AN ANTHROPOLOGY OF ANTHROPOLOGY:

IS IT TIME TO SHIFT PARADIGMS?

By Robert Borofsky

An Anthropology of Anthropology uses anthropological methods and insights to study the practice of anthropology as an academic discipline. It considers the contexts that shape the discipline, especially its beliefs, its publications, and the degree to which what it produces is of value to others. The book calls for a paradigm shift away from the publication treadmill—of assessing intellectual competence by how many books are produced in what period of time—toward a more profile-raising paradigm that focuses on addressing a broad array of social concerns in meaningful ways. Drawing on an anthropological dictum relating to exogamy—to marry out or die out—the book suggests anthropology needs to engage more effectively with problems of the broader world. The alternative is to turn in on itself, diminishing its public importance and funding.

ENDORSED BY 35 PROMINENT ANTHROPOLOGISTS FROM AUSTRALIA, CANADA, FRANCE, NORWAY, UNITED KINGDOM AND UNITED STATES:

William O. Beeman (Co-President, Association for the Anthropology of Policy),  Philippe Bourgois (Director, Center for Social Medicine and Humanities, UCLA), Nina Brown (Professor, Community College of Baltimore County-Essex); Michael Carrithers (Professor, Durham), Jean Comaroff (Alfred North Whitehead Professor, Harvard), Veena Das (Krieger-Eisenhower Professor, Johns Hopkins), Jason De León (Arthur F. Thurnau Professor, Michigan), Simone Dennis (Head of School, Australian National), Marc Edelman (President, American Ethnological Society), Harri Englund (Professor, Cambridge), Thomas Hylland Eriksen (Professor, Oslo), Paul Farmer (Kolokotrones University Professor, Harvard), Didier Fassin (Professor, Institute for Advanced Study), Michael M.J. Fischer (Andrew W. Mellon Professor, MIT), Jonathan Friedman (Directeur D’études, École des Hautes Études en Sciences Sociales, Paris), Maurice Godelier (Directeur, École des Hautes Études en Sciences Sociales, Paris), David Graeber (Professor, London School of Economics), Seth Holmes (Martin Sisters Endowed Chair, U.C. Berkeley), Michael Lambek (Canada Research Chair, Toronto), Edward Liebow (Executive Director,  American Anthropological Association), Margaret Lock (Marjorie Bronfman Professor, McGill), Tanya Marie Luhrmann (Howard H. and Jessie T. Watkins University Professor, Stanford), George E. Marcus (Chancellor’s Professor, UC Irvine), Tad McIlwraith (Associate Professor, Guelph), Yolonda Moses (Associate Vice Chancellor, U.C. Riverside), Laura Nader (Professor, U.C. Berkeley), Ronald Niezen (Katharine A. Pearson Chair in Civil Society and Public Policy, McGill), Andrew Orta, (Professor, Illinois), Anand Pandian (Associate Professor, Johns Hopkins), James Peacock (Kenan Professor, North Carolina), David Price (Professor, Saint Martin’s), Nancy Scheper-Hughes (Chancellor’s Professor, U.C. Berkeley), Cris Shore (Professor, Goldsmiths, London), Richard A. Shweder (Harold Higgins Swift Distinguished Service Professor, Chicago), and Orin Starn (Professor, Duke University)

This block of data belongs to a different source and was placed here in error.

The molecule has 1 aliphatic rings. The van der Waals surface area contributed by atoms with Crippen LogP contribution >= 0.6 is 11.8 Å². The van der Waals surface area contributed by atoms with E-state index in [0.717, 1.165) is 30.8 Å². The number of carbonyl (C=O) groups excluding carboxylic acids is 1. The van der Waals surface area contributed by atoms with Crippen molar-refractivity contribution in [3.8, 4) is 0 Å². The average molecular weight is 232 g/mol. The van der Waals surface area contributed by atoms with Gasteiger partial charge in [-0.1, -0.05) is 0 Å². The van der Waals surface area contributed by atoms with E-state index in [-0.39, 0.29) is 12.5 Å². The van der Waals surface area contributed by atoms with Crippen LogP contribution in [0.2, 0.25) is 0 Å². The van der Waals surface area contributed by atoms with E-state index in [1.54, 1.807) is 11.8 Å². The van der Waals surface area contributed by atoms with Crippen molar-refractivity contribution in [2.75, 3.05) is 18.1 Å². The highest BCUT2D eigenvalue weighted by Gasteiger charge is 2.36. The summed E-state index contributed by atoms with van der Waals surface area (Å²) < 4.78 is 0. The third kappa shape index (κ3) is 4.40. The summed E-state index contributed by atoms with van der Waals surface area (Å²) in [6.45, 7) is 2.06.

SHOWING ANTHROPOLOGY MATTERS:

PUBLIC ANTHROPOLOGY IN ACTION

By Robert Borofsky

At the heart of this book lies a question: Are readers able to find innovative solutions to one of the key problems, some might say the key problem, facing anthropology today? After discussing the current state of anthropology, the book offers readers a challenge: It presents both students—at the undergraduate and graduate levels—and faculty with the data needed for rethinking how to present the excitement and insights of anthropological research to the broader public that financially supports the discipline’s research. Readers compare what anthropologists write about their research with how the world’s media perceive and misperceive this research in reporting on it. With these data, readers can puzzle over what is the best way to raise anthropology’s intellectual profile with the broader public while, at the same time, maintaining the discipline’s professionalism and quality. The goal, in a sense, is to have our cake (raise anthropology’s public profile) and eat it  (present the material in a professional manner). Impossible? Not really, if readers are open to thinking outside the box of traditional frameworks.

There are clear advantages to being highlighted in the world’s media. Showing that one’s work draws public recognition often enhances the credibility of a funding request. In a time of “audit culture,” where anthropologists are judged by the number of publications produced, having publications that advanced a department’s and university’s public recognition cannot help but be valued. They provide a clear sense that others, beyond the discipline, beyond the academy, recognize the value of an anthropologist’s work.